My problem with sales is rejection. I just cannot stand to hear the word no. My parents will confirm it is not something I have heard abundantly over the years. In my mind, the times I have heard it have served as an opening to negotiations. I spent much of my life planning to become a lawyer and eventually the first woman president.
When I first starting making my sales calls I was excited about the high “yes” rate I was hitting. And then came the “no’s.” I was so frustrated I decided I disliked sales more than I thought I would. But Leslye at Alamo Lumber kept telling me to look at the positive side. Every day is different, it’s not mundane, and you are helping people to fulfill a need; it’s a purposeful occupation.
Over the last four months I have come to agree with him. No occupation will be perfect but this one has a lot of perks. I drive a lot and when I am in the car it is kind of my solace time. I listen to what I want to listen to and no child is yelling about something they cannot reach.
I see and speak with different people every day. And sometimes I do not even need to drive to my clients. I can walk down the street, enjoy the sunshine and get a little exercise all while working.
Last week I was doing just this, making sales calls on foot. I walked down to Jauer’s and then across to Witte’s enjoying the blistering south Texas heat. As I was on the way to Jauer’s I encountered something that happens somewhat regularly but is not something I feel I should have to get used to.
Pretty much the whole way down the street as I walked I was ogled by these two men standing in the doorway. I went in, had a short conversation and left through the same door. I was not wearing anything provocative, just jeans and a dressy summer top.
I was at Witte’s chatting with some people and Carl Hummel remarked on having witnessed the guys with their eyeballs falling out of their head. He found it offensive. I find it offensive. Sadly I have had even worse encounters.
On several occasions I have been on foot doing sales in Kenedy. Anyone who has had to cross Main Street on any given weekday has an idea of how many big trucks travel down that street. Although I have nothing exceptional that sets me apart, just legs and a lack of the Y chromosome, I can’t tell you how many times I have been honked or hollered at by the drivers. As if a truck honk and yelling “owww, hey baby!” is going to make me jump up in that big rig and ride off into the sunset?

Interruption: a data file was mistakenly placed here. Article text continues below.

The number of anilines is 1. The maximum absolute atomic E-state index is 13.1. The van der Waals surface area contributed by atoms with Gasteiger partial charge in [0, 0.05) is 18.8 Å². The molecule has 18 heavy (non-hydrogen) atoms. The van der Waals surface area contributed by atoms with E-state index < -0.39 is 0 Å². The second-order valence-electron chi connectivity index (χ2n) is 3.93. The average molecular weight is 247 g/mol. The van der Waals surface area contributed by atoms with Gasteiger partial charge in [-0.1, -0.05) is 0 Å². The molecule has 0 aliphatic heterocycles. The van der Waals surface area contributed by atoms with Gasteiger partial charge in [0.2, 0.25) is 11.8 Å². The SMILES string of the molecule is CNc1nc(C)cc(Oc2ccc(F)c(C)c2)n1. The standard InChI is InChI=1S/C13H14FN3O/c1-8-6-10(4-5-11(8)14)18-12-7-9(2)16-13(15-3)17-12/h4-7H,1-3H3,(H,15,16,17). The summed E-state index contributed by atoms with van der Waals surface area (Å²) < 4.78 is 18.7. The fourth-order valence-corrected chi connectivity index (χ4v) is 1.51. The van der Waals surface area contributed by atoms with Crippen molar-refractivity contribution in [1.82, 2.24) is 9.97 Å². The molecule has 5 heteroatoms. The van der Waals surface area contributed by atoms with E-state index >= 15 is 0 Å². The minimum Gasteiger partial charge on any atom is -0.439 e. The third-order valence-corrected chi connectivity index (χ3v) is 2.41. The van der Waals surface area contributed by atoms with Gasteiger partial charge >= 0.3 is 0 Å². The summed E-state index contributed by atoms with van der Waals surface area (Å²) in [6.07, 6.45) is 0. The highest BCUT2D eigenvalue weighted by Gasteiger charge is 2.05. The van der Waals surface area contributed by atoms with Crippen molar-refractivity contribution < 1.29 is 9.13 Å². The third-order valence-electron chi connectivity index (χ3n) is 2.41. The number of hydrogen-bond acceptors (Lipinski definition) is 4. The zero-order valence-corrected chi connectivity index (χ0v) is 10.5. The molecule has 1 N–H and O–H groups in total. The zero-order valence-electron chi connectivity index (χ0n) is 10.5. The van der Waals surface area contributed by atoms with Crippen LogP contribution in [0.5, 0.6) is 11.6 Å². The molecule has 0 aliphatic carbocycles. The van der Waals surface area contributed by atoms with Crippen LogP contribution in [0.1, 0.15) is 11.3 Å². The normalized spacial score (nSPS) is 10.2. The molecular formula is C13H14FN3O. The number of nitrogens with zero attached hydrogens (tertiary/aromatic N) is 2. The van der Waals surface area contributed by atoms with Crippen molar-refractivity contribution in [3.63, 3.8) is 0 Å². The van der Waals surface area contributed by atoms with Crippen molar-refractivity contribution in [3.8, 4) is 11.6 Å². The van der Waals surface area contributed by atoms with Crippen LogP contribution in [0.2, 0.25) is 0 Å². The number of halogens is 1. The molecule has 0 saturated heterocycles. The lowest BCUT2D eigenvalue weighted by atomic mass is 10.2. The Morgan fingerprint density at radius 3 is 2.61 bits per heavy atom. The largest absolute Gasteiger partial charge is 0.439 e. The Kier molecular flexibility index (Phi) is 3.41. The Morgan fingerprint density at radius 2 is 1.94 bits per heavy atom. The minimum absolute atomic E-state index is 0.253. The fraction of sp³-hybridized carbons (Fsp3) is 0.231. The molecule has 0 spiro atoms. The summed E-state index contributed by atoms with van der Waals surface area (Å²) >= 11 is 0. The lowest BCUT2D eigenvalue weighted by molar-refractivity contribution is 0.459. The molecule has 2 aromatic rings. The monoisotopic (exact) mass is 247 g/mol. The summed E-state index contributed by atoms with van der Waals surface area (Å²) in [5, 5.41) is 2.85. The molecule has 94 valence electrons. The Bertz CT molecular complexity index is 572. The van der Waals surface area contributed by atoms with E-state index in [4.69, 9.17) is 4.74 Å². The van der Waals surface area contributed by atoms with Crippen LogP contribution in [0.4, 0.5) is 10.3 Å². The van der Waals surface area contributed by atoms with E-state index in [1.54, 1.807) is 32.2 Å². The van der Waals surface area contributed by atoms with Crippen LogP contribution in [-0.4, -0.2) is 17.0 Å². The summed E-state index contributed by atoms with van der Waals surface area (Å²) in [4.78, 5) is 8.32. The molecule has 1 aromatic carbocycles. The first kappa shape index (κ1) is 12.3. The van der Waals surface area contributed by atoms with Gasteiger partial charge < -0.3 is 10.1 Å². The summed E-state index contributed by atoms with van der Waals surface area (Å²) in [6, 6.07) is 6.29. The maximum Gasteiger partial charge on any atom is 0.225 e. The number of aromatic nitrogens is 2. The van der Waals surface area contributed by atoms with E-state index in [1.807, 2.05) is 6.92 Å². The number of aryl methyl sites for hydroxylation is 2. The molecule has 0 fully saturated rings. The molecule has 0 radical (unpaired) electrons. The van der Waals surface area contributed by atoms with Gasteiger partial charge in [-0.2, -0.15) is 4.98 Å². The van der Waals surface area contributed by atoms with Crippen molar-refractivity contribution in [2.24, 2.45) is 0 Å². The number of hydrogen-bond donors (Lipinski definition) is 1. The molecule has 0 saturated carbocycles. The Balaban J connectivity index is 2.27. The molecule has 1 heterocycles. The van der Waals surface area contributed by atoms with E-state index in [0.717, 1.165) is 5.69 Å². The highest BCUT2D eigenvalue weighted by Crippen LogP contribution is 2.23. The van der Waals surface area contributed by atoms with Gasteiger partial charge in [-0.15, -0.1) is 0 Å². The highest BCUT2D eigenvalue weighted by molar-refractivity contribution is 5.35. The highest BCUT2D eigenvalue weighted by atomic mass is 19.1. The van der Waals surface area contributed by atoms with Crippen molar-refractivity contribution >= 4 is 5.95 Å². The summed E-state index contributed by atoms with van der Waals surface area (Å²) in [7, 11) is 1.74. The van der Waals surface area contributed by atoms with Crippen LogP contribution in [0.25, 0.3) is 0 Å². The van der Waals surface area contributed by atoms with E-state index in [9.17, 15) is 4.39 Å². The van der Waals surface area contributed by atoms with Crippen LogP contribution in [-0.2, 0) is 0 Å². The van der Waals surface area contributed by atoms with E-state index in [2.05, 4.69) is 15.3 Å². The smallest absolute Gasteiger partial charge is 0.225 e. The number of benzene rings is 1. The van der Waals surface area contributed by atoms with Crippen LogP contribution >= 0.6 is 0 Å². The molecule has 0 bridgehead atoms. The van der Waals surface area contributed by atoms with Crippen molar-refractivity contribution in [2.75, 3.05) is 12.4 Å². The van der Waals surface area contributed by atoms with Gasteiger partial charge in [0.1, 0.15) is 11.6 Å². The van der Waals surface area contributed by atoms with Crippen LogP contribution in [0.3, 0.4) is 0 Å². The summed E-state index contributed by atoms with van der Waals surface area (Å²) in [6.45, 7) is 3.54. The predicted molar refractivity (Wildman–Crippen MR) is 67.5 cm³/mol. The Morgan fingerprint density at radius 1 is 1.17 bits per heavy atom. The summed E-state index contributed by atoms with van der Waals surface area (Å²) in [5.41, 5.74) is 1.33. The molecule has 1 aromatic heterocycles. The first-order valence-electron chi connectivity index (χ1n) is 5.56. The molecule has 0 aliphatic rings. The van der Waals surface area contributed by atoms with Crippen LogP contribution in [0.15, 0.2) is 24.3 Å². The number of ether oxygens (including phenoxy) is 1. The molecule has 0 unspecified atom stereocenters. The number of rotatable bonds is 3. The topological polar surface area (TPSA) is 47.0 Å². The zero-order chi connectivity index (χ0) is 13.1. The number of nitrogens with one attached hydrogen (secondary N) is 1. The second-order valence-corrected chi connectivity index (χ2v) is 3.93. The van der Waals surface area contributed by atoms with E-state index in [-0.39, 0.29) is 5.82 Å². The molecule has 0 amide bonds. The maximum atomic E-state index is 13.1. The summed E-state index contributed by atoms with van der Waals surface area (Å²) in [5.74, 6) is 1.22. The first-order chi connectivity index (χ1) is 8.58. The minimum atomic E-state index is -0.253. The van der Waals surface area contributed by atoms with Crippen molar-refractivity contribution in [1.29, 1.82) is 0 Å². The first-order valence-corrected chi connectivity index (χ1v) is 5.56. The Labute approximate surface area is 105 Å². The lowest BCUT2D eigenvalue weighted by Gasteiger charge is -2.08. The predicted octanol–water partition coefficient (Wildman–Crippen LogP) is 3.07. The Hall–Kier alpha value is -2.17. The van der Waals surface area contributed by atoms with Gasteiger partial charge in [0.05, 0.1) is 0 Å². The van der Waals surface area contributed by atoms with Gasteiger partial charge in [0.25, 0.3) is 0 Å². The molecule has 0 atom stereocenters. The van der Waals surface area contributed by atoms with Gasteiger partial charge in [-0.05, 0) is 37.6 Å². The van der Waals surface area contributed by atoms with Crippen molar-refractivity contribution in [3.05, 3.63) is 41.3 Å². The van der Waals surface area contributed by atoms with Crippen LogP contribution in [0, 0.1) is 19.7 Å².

If anyone reading this is a man who honks his horn to flirt with a woman crossing the street, I would like to ask you several questions. Has this ever worked before? Did the woman stop and give you her number? Or have they all continued to walk on as if you do not exist?
If by some crazy chance it did get her positive attention, is this the woman you want to marry and procreate with? Did you always envision telling your children “well I picked up your momma when she was crossin’ the street and we lived happily ever after?”
And my last question is this, which generation of men allowed chivalry to die? Steve Harvey has a book out entitled “Act like a woman, think like a man.” I will admit I read it. Part of it actually did make sense to me, and part of it really irked me. His advice to women is to behave like a lady; this consists of never opening your own door, never offering to pick up a check, making him drive, etcetera, etcetera.
Wow, thanks Steve, now I know what I have been doing wrong. I adapted to the behavior of men, or at least the great majority of the ones I know. Maybe it was the feminists who ruined it all for those of us that enjoy having the door opened for us. But then again, maybe it was the men.
So here’s a thought Steve Harvey: Write a book instructing men how to behave like gentlemen. I have a son, and although he is six he opens the door for his mom and sister. And men, if you are honking and hollering at women, try this. Pull over, step out of your vehicle and go open the door she is about to enter, compliment her and respectfully invite her to accompany you to dinner.
I know, it sounds foreign, but it used to be common practice from what I hear.